91 percent of U.S. college campuses report zero incidents of rape, domestic and
dating violence, and stalking
WASHINGTON — An American Association of University Women (AAUW) analysis of data recently released by the U.S. Department of Education shows that 91 percent of college campuses reported zero incidents of rape in 2014.
“The data reported by the nation’s colleges simply defy reality and commonsense,” said Lisa M. Maatz, vice president of government relations at AAUW. “These numbers don’t reflect campus climate surveys and academic research, let alone what we’re hearing from students themselves.”
Under the Clery Act, American colleges and universities are required to disclose reported crimes on their campuses, including incidents of sexual assault. These annual safety reports are also required to include information about schools’ training and prevention efforts to improve campus safety. “The abundance of zeros in the 2014 reports raises real concerns about how colleges are handling sexual assault incidents on campus,” said Maatz.
For the first time this year, because of new reporting requirements passed in the 2013 Violence Against Women Reauthorization Act (VAWA), campuses are now providing data on dating violence, domestic violence, and stalking in addition to rape statistics. And yet, in each of these new categories only 9–11 percent of campuses disclosed at least one reported incident in 2014.
“What these zeros really tell us is that students don’t feel comfortable coming forward with formal reports at these schools,” said Maatz. “Why? Perhaps the school doesn’t have good services or processes in place or is not perceived as being supportive when students do come forward. Believe me, word gets around the campus community. Needless to say, this is not the reputation colleges want if they’re going to effectively address campus sexual assault.”
AAUW’s analysis of the 2014 data provides a further breakdown of the numbers, along with background on what the data say about schools that reported zero incidents of rape, domestic violence, dating violence, and stalking. The analysis also provides information about the new VAWA requirements and how to easily access the data, school by school.
AAUW’s analysis shows that campuses that disclosed a report of one type of incident were more likely to disclose reports of other types of incidents, indicating that some schools are clearly working to do the right thing when it comes to disclosing campus incidents and addressing sexual violence.
“Where schools have built systems to welcome reports, support survivors, and disclose statistics correctly, the numbers show that they’re on the right track,” said Maatz. “These reports are incredibly useful in designing and implementing adequate responses and building programs to address gender-based violence. Schools that aren’t using this tool are shortchanging their entire campus communities.”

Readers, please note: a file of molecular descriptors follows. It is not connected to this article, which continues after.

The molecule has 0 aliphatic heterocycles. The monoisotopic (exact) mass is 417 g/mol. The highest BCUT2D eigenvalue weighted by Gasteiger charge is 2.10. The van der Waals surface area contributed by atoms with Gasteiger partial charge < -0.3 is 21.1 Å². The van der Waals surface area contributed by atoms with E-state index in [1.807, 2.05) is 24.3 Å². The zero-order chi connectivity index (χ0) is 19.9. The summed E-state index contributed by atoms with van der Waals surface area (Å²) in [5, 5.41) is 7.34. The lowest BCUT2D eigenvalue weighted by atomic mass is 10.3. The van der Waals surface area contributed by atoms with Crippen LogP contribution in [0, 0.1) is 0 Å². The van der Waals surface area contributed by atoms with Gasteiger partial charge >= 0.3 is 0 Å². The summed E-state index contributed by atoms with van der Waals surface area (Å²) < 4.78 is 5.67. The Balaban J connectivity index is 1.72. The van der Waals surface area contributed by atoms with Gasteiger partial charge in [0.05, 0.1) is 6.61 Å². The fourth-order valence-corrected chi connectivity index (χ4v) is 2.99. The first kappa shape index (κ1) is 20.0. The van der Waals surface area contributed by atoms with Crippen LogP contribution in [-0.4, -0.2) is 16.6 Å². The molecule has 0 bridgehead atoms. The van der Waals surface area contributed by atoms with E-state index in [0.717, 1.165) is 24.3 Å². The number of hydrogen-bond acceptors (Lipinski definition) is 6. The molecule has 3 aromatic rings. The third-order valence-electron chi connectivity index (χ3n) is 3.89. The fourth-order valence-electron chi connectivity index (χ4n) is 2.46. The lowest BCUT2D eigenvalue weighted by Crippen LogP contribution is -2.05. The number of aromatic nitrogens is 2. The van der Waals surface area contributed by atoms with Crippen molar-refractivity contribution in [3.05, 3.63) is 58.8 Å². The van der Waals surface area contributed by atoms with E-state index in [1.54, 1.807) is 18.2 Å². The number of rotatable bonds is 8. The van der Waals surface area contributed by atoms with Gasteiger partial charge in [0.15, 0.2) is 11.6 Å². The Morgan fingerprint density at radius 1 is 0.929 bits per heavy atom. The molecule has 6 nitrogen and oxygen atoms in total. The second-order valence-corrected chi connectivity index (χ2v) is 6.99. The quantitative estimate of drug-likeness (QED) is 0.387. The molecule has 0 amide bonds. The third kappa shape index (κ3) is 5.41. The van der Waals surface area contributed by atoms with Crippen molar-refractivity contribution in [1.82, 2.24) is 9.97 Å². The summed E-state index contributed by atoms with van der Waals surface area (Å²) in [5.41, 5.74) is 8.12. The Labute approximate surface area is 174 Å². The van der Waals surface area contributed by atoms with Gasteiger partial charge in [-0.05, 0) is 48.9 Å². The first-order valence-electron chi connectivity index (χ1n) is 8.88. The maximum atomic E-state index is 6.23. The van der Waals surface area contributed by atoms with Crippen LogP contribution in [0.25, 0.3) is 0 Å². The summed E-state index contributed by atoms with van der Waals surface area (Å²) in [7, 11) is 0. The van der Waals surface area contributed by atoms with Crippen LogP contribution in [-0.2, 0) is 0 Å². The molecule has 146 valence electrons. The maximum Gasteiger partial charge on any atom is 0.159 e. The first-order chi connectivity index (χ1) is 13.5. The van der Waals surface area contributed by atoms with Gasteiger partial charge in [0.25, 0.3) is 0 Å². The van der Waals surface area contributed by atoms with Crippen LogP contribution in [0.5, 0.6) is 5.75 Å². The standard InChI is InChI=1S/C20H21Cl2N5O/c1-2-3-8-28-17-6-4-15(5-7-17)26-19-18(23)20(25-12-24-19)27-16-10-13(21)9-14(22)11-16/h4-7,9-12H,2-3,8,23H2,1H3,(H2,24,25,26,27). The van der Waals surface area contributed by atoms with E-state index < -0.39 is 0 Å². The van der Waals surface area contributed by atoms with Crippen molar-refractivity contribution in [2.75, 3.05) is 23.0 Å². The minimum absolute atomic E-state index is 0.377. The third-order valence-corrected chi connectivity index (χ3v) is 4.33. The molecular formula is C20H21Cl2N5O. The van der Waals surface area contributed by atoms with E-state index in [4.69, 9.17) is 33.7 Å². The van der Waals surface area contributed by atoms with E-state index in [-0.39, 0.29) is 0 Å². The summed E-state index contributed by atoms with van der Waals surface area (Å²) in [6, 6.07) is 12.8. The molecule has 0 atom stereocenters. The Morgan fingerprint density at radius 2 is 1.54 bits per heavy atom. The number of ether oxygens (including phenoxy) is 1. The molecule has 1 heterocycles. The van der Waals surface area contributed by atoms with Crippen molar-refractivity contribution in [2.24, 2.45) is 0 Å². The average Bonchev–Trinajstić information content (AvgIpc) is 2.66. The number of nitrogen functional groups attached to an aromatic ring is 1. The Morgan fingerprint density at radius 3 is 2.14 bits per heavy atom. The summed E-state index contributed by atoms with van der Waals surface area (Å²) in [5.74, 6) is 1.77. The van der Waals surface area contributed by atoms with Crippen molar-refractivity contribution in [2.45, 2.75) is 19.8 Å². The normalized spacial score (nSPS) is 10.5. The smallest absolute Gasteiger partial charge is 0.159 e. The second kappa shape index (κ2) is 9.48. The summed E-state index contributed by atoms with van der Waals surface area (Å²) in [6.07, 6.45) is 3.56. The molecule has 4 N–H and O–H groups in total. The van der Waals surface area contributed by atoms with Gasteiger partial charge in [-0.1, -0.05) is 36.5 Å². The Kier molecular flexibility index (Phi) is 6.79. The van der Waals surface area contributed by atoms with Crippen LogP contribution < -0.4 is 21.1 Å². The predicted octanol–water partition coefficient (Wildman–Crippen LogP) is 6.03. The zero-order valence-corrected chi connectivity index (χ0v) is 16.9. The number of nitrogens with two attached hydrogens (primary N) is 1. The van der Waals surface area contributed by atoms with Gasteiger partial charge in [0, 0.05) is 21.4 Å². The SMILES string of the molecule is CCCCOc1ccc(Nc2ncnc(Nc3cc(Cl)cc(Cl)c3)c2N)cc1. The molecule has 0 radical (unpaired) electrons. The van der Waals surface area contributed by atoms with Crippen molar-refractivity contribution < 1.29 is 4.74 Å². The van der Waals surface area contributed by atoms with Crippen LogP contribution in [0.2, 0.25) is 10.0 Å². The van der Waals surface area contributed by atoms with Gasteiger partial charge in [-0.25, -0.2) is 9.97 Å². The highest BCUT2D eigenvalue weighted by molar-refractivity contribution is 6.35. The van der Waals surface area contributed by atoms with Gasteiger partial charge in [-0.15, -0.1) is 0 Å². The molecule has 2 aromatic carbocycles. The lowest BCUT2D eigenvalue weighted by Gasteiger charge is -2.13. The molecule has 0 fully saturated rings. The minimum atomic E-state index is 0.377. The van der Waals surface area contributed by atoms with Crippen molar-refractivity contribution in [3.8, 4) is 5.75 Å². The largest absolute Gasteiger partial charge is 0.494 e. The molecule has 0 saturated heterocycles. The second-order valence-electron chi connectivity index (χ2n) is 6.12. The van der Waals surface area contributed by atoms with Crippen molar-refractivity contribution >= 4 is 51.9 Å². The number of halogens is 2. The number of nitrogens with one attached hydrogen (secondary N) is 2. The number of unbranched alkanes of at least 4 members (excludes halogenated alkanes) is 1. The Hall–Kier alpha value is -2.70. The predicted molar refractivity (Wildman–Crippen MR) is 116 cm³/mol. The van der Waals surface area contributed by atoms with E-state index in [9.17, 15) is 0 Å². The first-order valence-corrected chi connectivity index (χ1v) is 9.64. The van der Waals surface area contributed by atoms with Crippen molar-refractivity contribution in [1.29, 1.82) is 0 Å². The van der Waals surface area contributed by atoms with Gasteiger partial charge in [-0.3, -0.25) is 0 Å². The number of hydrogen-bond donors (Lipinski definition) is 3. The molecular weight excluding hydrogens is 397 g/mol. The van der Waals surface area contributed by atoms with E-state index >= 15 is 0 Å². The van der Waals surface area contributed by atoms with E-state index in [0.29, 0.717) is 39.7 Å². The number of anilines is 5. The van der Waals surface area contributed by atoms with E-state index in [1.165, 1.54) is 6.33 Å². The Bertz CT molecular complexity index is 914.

Study after study shows that sexual harassment and violence are far too prevalent in institutions of higher education. Many people are familiar with the statistic that one in five women is sexually assaulted during college; less well known is that more than one in five college women experiences physical abuse, sexual abuse, or threats of physical violence at the hands of an intimate partner. “Schools should have a strong commitment to getting these numbers right,” said Maatz. “It’s not only the law — their students’ well-being and access to education are on the line.”
The full 2014 data set is available online from the U.S. Department of Education. In addition, every school’s annual security report should contain this information.
Find out about new statewide philanthropy project & focus on economic status of women in latest issue of Orbit
- Details about our new statewide philanthropy project, the AAUW Ohio Philanthropy Honorary Memorial Fund
- News from President Christine Siebeneck about our statewide focus on the economic status of women — and tips on what you and your branch can do to help — from stocking a food pantry to advocating for paid sick leave
- What your branch needs to know about bylaws and policy documents
- Shout-outs to branches around the state
- The latest on the issues and actions happening in Columbus — from women’s health care to human trafficking
- Convention 2016 updates that will rock your world
- Online resources from National AAUW that will help you plan programs, advocate for issues and more.
AAUW of Ohio President Christine Siebeneck is in Washington, D.C. today to lobby for the ESEA. She will meet with Representatives Joyce Beatty and Bob Latta and Senators Sherrod Brown and Rob Portman. She sent us this dispatch early this morning:
Take Action: Call your member of Congress today and tell them to support the inclusion of key civil rights principles when they consider the education bill (ESEA) this month.